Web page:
• And speaking of manias, Matt Levine’s deep dive for Bloomberg into the lurid details of the Lucid-Churchill Spac tie-up affirms, yet again, that confidence and investor scrutiny are negatively correlated.

  • As a big Daniel Kahneman fan, I thoroughly enjoyed Joe Lemire’s take in The New York Times on how Thinking, Fast and Slow is changing professional baseball.

  • And I know this isn’t a read, but Charlie Munger’s conversation at the Daily Journal annual meeting is filled with much-needed wisdom from someone who is old enough not to dance around how he says things.

Rana Foroohar responds

Peter, you’ve just sketched in a nutshell Biden’s short and long-term problems. If this were only a matter of dealing with the inflation that may understandably come from pent-up demand following a pandemic, it would be OK. But this is about the fact that Covid has come at the end of what I believe is a multi-decade cycle of wealth creation, to a new period of wealth distribution. That’s natural and normal — economic pendulums should shift when they become too far tilted in one direction. The issue is that crafting policy at such a time, particularly when geopolitical forces are so much in flux, is incredibly tricky.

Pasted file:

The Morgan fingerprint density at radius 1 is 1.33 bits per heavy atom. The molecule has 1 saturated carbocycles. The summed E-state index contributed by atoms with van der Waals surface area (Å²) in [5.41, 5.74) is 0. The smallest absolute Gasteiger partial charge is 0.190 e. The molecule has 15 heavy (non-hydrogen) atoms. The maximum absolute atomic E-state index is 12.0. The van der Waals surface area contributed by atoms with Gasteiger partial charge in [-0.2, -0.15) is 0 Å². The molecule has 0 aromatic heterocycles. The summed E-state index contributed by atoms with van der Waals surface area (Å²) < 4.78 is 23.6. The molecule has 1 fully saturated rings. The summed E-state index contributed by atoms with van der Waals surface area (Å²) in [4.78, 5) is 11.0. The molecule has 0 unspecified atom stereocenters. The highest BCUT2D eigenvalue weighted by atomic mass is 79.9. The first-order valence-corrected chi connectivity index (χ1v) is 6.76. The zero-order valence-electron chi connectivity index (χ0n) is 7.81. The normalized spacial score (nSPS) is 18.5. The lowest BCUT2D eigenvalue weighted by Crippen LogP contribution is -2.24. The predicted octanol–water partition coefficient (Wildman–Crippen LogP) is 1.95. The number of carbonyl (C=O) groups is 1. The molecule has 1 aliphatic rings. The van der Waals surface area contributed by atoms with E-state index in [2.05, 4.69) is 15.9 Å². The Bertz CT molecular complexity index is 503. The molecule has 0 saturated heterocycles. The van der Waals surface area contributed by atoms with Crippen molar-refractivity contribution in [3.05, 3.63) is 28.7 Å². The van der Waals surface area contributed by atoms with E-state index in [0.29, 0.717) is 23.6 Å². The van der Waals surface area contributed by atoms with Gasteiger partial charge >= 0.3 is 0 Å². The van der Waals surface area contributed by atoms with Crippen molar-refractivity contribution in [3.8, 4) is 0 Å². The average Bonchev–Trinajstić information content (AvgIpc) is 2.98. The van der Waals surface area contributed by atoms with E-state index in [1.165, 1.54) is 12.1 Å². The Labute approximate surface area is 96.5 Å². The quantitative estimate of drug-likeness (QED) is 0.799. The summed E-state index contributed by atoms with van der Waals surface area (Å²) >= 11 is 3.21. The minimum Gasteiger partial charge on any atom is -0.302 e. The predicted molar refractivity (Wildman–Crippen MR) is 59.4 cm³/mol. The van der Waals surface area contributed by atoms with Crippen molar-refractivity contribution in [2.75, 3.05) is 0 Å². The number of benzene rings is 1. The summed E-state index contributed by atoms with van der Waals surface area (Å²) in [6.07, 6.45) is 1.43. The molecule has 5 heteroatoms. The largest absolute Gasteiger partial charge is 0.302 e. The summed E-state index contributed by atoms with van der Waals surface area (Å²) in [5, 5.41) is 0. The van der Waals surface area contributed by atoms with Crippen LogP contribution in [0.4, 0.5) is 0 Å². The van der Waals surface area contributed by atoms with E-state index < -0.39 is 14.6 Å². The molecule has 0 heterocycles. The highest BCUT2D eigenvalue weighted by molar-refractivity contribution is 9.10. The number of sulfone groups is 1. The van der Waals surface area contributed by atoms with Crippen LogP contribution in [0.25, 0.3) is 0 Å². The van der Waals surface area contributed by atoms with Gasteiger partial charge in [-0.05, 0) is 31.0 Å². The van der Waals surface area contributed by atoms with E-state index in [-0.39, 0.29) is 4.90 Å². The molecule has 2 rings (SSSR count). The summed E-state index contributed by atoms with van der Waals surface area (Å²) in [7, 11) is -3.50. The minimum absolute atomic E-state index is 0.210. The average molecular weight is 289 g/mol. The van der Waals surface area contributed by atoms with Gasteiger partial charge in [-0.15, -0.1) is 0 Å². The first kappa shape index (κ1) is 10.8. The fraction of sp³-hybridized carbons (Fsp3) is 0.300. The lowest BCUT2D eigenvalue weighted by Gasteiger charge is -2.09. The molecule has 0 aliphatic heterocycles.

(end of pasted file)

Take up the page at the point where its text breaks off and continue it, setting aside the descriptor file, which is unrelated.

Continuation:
During the past 20 years, Democrats (including Summers) have sometimes talked about policy as if there weren’t people behind it. That’s wrong, and that’s why things such as Buy America, which many economists argue won’t help support manufacturing in the US, are still correct because of the message they send — we see the people whose lives have been destroyed by laissez faire financialised globalisation and we want to help them.